The Kristin Smart Disappearance Case Explained

Kristin Smart was a 19-year-old college student at California Polytechnic State University in San Luis Obispo, California, who disappeared on May 25, 1996, as reported by The Doe NetworkSmart was reportedly last seen at 2 a.m. on her way back to her residence hall from a party. Per Mustang News, some witnesses reported seeing her acting intoxicated at the party, others didn't recall seeing her with a drink at all, and still others wondered if she had been slipped a "date rape drug" at some point during the evening. Fellow student Tim Davis found Smart lying on the lawn next door to the party, apparently passed out. 

An acquaintance of Smart's, Cheryl Anderson, agreed to help David walk Smart back to her dorm. They were joined by Paul Flores, a friend of Kristin's, who lived in the same dorm and was heading back himself. In a later deposition, Anderson called Flores' behavior "odd," noted his arm was around Smart's waist and her arms were around his neck, and reported that she made sure to confirm that Flores would walk Kristin back to her room. Flores later reported that he last saw Kristin "at the intersection of the walkways leading to their respective residence halls at approximately 2:30 a.m." She "walked uphill toward the red brick building," according to Flores, and has not been seen since. 

Paul Flores had a mysterious black eye

Mustang News reported that Kristin Smart was officially reported missing three days later. Her roommate, Crystal Calvin, said that none of Smart's belongings were missing from their room; it appeared that Smart never made it back to the room at all. On May 30, 1996, authorities interviewed Paul Flores, who came to the interview with a black eye. When asked about it, he responded that the injury was from getting elbowed while playing basketball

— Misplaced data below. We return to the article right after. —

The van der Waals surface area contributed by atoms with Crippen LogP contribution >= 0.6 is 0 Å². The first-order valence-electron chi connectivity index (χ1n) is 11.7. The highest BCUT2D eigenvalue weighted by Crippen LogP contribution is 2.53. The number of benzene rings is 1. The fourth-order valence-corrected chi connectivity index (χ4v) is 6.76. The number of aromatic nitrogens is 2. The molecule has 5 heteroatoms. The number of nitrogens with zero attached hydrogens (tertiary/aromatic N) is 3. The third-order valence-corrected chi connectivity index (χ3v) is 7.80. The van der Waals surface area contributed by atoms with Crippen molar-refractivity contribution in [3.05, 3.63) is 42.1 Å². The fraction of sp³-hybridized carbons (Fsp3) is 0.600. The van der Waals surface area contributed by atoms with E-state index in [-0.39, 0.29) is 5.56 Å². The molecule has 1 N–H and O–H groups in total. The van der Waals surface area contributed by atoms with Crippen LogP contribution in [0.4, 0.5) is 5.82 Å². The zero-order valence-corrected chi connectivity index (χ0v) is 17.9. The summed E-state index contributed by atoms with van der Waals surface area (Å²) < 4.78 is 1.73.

A friend of Flores' later told investigators that the black eye was there before the basketball game, and when he'd asked Flores about it on Sunday, May 26, he'd responded that he'd just woke up with it and didn't know how he got it. According to the Los Angeles Times, during his June interview with the district attorney's office, Flores "pulled his arms into his T-shirt, bent over at the waist in his chair and lifted his feet off the floor, as if moving toward a fetal position." He later invoked the Fifth Amendment against self-incrimination during a civil deposition and before a grand jury. Mustang News quoted former Sheriff Ed Williams: "We need Paul Flores to tell us what happened to Kristin Smart." Of the over 100 interviews conducted about Smart's disappearance, all of them led to Flores.

Rescue dogs found evidence of a dead body

Flores was the only known suspect in the Kristin Smart case, but until recently, there was never enough evidence to charge him with a crime. Flores dropped out of Cal Poly shortly after Kristin's disappearance. He also had a previous history with law enforcement; in December of 1995, San Luis Obispo police "received a call from a female student at approximately 1 a.m. The student told dispatchers that a drunken Flores had climbed onto her balcony and refused to leave. He left before officers arrived."

A month after Kristin Smart's disappearance, investigators asked the California Rescue Dog Association (CARDA) to bring dogs to the campus. On June 29, 1996, four cadaver dogs searched Smart's former dorm individually; each dog "alerted" to Paul Flores' room, room 128, per Mustang NewsThe dogs were specifically interested in a corner of Flores' mattress and paid no attention to any other parts of the room. CARDA dog handler Madela Morris told investigators that this indicated there was "a strong possibility that a dead body had been in room 128."

In the early days of the investigation, Kristin's father Stan Smart "all but moved" to San Luis Obispo to follow every lead that came in regarding his daughter's disappearance. In a 2011 television interview, he told the reporter, "I climbed through so many drainage pipes, over road passes." Kristin's mother Denise Smart stayed home in order to be near the telephone and wait for Kristin to call.